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Marion County probation ending transportation for community service work

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Criminal defendants ordered to perform community service work will have to get to their destinations without a ride from the Marion County Probation Department as the result of a program change adopted Friday.

Judges of the Marion Superior Executive Committee approved the move and the hiring of a coordinator who will connect work crews to their community service obligations at program partners such as the Department of Public Works, Indianapolis Fire Department, Indianapolis Housing Agency and numerous community organizations.

Chief probation officer Christine Kerl said the move was among several program changes criminal judges reviewed. The cost of running the program including transportation was $6.71 per community service hour performed, Kerl said, and the change is projected to lower the cost to $1.81 per hour.

Kerl said the change wasn’t a budget issue, but that the program as it had been structured “was not producing as we thought it should have been.” Judges approved the change but asked for a report in one year.

“It’s a hotly contested item because a lot of people are very fond of the model,” Executive Committee Chairman Judge David Certo said.

Kerl said the department spent about $22,000 on fuel for the program last year, but that doesn’t include staff time or expenses for department-owned vans. She said 23 percent of the approximately 139,000 community service hours in 2012 were served in-house at the probation department.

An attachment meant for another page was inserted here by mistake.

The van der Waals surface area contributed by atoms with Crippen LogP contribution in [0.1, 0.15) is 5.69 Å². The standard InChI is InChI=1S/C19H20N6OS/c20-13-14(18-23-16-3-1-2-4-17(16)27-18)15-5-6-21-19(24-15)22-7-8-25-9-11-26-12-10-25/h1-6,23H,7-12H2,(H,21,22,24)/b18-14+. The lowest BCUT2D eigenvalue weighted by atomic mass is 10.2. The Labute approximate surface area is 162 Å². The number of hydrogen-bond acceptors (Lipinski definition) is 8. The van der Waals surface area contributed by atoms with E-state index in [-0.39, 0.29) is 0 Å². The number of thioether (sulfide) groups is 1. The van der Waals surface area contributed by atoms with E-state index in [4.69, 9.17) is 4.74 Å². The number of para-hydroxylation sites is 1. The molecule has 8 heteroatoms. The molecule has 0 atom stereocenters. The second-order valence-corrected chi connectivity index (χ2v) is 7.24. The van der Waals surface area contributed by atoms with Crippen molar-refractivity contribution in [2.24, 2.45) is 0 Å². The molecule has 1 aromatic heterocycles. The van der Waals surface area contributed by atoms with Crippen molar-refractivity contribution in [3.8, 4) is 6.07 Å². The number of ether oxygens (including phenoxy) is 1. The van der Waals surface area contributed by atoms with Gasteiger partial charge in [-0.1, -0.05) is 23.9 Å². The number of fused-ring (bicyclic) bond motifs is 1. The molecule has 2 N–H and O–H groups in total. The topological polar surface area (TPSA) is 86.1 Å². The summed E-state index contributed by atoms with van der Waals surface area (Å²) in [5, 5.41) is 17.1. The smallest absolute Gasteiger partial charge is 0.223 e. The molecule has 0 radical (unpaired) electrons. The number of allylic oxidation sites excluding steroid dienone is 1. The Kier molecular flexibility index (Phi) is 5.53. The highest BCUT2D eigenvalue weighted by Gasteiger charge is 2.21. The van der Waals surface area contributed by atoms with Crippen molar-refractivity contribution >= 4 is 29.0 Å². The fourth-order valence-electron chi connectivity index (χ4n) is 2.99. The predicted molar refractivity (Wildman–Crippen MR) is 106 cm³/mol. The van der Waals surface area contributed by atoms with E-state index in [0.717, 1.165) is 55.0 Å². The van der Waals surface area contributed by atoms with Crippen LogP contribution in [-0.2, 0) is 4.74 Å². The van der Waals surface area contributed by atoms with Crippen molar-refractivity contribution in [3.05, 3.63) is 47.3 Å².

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  1. Your article is a good intro the recent amendments to Fed.R.Civ.P. For a much longer - though not necessarily better -- summary, counsel might want to read THE CHIEF UMPIRE IS CHANGING THE STRIKE ZONE, which I co-authored and which was just published in the January issue of THE VERDICT (the monthly publication of the Indiana Trial Lawyers Association).

  2. Thank you, John Smith, for pointing out a needed correction. The article has been revised.

  3. The "National institute for Justice" is an agency for the Dept of Justice. That is not the law firm you are talking about in this article. The "institute for justice" is a public interest law firm. http://ij.org/ thanks for interesting article however

  4. I would like to try to find a lawyer as soon possible I've had my money stolen off of my bank card driver pressed charges and I try to get the information they need it and a Social Security board is just give me a hold up a run around for no reason and now it think it might be too late cuz its been over a year I believe and I can't get the right information they need because they keep giving me the runaroundwhat should I do about that

  5. It is wonderful that Indiana DOC is making some truly admirable and positive changes. People with serious mental illness, intellectual disability or developmental disability will benefit from these changes. It will be much better if people can get some help and resources that promote their health and growth than if they suffer alone. If people experience positive growth or healing of their health issues, they may be less likely to do the things that caused them to come to prison in the first place. This will be of benefit for everyone. I am also so happy that Indiana DOC added correctional personnel and mental health staffing. These are tough issues to work with. There should be adequate staffing in prisons so correctional officers and other staff are able to do the kind of work they really want to do-helping people grow and change-rather than just trying to manage chaos. Correctional officers and other staff deserve this. It would be great to see increased mental health services and services for people with intellectual or developmental disabilities in the community so that fewer people will have to receive help and support in prisons. Community services would like be less expensive, inherently less demeaning and just a whole lot better for everyone.

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